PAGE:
Over the last few weeks I waxed loquacious about my postal vote. So I suppose that having bored everyone to death with the pre-election build-up, I should at least (if only in passing) comment on the aftermath.
In the past I’ve been rather cynical about the political process, mainly because of the low turnouts. But with nearly seventy per cent of the electorate voting perhaps the result of last week’s election should be taken seriously. And what was the result?
As I predicted, my postal vote counted for nothing. In my constituency we had a very high turnout, and the incumbent MP was returned with his majority increased by over three thousand votes. His total of votes received was four thousand more than all the other candidates’ votes added together. So my vote made no difference one way or the other.
In Westminster Mad Cap’n Tom raked in 84 votes, which wasn’t bad going. It’s quite easy to see who got how many votes locally, but from that point onwards it gets complicated.
From various conversations I’ve had over the last few days, it rather scares me that the general public simply don’t understand our political process (Take my nephew for example Or one of my colleagues who honestly thought John Major was still the Prime Minister). But I can’t blame the normal people for their ignorance of the system. For example: given that one party has raked in 36% of the popular vote, why should they then have 47% of the parliamentary places? And if that proportion is correct, why has the party in third place with 23% of the popular vote only got 9% of the parliamentary seats?
Or take the General Election in February 1974 where the party who came second actually got more votes than the party that won.
The system is clearly wrong. If nothing else last week’s election has demonstrated the failures of our current electoral system. I can’t help but feel that despite being widely regarded to have got third place, in many ways the only winner was the Liberal Democrat party, as the whole “Hung Parliament” fiasco has highlighted what they have been saying for years, namely that our system of electing a Parliament sucks fish.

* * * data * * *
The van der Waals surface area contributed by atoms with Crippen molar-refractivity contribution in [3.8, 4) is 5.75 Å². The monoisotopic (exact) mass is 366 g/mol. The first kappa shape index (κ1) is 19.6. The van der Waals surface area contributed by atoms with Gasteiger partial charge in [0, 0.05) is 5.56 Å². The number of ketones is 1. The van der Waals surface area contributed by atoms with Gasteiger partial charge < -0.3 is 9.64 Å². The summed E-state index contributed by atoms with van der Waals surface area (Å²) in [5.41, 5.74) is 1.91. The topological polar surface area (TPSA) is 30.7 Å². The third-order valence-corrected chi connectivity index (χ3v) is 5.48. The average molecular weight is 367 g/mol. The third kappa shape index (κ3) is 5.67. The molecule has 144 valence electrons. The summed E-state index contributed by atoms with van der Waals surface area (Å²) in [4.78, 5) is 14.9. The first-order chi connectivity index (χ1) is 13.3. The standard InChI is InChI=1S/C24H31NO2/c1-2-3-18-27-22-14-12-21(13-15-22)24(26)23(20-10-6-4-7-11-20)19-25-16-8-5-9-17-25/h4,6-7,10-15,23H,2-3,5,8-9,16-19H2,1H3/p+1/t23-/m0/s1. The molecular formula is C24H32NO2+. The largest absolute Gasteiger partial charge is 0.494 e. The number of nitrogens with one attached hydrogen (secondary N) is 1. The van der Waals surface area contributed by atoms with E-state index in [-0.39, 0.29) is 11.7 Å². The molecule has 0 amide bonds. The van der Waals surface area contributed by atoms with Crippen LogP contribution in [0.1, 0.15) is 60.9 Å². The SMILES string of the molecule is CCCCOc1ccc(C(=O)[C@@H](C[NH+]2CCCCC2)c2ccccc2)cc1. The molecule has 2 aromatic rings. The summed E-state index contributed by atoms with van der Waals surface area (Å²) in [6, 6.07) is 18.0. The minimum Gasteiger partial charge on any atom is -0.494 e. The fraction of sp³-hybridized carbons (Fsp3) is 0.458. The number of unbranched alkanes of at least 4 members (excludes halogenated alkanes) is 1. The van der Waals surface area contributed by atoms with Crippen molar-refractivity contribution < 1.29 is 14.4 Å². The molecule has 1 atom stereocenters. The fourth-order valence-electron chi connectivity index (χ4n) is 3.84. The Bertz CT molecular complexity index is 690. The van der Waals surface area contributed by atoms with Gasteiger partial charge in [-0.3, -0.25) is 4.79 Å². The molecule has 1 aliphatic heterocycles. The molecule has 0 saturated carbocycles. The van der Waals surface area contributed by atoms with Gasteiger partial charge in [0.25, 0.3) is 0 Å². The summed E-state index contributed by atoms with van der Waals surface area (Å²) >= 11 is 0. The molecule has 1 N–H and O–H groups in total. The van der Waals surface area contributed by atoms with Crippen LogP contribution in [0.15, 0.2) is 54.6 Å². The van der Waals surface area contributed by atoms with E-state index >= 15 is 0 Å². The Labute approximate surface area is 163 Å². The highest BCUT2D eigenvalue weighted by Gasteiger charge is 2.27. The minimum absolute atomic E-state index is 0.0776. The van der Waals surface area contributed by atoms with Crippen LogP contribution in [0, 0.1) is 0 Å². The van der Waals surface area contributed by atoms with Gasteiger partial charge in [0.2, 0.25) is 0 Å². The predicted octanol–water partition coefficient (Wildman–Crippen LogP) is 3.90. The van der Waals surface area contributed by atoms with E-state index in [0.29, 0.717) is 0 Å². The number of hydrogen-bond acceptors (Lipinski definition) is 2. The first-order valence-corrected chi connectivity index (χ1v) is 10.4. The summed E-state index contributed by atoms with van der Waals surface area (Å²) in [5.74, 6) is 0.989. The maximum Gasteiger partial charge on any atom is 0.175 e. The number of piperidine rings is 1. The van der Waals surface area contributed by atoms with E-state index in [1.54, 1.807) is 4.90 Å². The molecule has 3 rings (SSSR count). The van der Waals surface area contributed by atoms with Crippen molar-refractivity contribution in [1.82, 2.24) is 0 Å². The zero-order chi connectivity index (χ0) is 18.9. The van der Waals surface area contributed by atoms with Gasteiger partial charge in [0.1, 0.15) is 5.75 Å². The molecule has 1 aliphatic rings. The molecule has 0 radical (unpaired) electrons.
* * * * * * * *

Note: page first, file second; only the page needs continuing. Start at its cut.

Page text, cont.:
Having said that, there have only been two hung parliaments since 1929, so the system only rarely fails. And it strikes me as somewhat amusing that the only way out of the deadlock it generated is to seriously consider an electoral reform in which hung parliaments would be de rigueur.
And what of our hung parliament? I have a sneaking suspicion that following the election results, the Labour party have tried to be rather clever, but didn’t quite pull it off. In the first instance they sat back and let the Tories and the Liberal Democrats totally fail to form a coalition government. I say “fail” – they may well yet succeed. But with a hung parliament having been predicted for some time, they seemed (and still seem) to be taking an awfully long time to come to any common ground.
So with no agreement in sight and with negotiations on the way for a new leader the Labour Party made a statesman-like attempt to come to an agreement with the Liberals. Had they pulled it off, then Labour could have claimed the moral high ground in forming a government where the Tories couldn’t, and for having saved the country from political chaos. But these talks are dragging as well.
Earlier I said that the only winner of this election was the Liberal Democrats. They are also the only real loser. They have known for years that their first chance of real political power in government would be in a power-sharing hung parliament, and now that it’s happened they have clearly proved themselves unprepared for the challenge.
I’ve voted Dithering Democrap for years. Never again.
And in the meantime, regardless of who eventually forms a government, we will eventually find ourselves dragging along with an “Alliance of Losers” until a serious effort at electoral reform has been made. Which could take months, if not years.
STOP PRESS – FIVE HOURS LATER
It’s now five hours since I wrote the above, and Labour have thrown in the sponge because those who came third in the election have (finally) decided with whom they are going to play nicely.
On reflection I stand by what I wrote….